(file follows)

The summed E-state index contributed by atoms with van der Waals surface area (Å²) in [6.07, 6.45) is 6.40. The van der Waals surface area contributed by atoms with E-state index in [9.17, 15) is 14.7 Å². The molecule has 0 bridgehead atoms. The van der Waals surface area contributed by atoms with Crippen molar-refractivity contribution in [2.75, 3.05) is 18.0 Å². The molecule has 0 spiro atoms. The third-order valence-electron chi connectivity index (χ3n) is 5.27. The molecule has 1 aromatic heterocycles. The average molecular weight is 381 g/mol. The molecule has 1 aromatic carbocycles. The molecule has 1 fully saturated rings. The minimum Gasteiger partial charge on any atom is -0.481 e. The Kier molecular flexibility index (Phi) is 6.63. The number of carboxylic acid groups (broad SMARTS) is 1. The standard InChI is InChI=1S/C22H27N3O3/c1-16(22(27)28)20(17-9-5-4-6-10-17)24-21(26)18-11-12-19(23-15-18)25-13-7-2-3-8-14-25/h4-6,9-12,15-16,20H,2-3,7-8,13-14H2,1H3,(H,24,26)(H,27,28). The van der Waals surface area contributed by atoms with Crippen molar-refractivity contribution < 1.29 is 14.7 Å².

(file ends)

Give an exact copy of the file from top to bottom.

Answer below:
The summed E-state index contributed by atoms with van der Waals surface area (Å²) in [6.07, 6.45) is 6.40. The van der Waals surface area contributed by atoms with E-state index in [9.17, 15) is 14.7 Å². The molecule has 0 bridgehead atoms. The van der Waals surface area contributed by atoms with Crippen molar-refractivity contribution in [2.75, 3.05) is 18.0 Å². The molecule has 0 spiro atoms. The third-order valence-electron chi connectivity index (χ3n) is 5.27. The molecule has 1 aromatic heterocycles. The average molecular weight is 381 g/mol. The molecule has 1 aromatic carbocycles. The molecule has 1 fully saturated rings. The minimum Gasteiger partial charge on any atom is -0.481 e. The Kier molecular flexibility index (Phi) is 6.63. The number of carboxylic acid groups (broad SMARTS) is 1. The standard InChI is InChI=1S/C22H27N3O3/c1-16(22(27)28)20(17-9-5-4-6-10-17)24-21(26)18-11-12-19(23-15-18)25-13-7-2-3-8-14-25/h4-6,9-12,15-16,20H,2-3,7-8,13-14H2,1H3,(H,24,26)(H,27,28). The van der Waals surface area contributed by atoms with Crippen molar-refractivity contribution < 1.29 is 14.7 Å².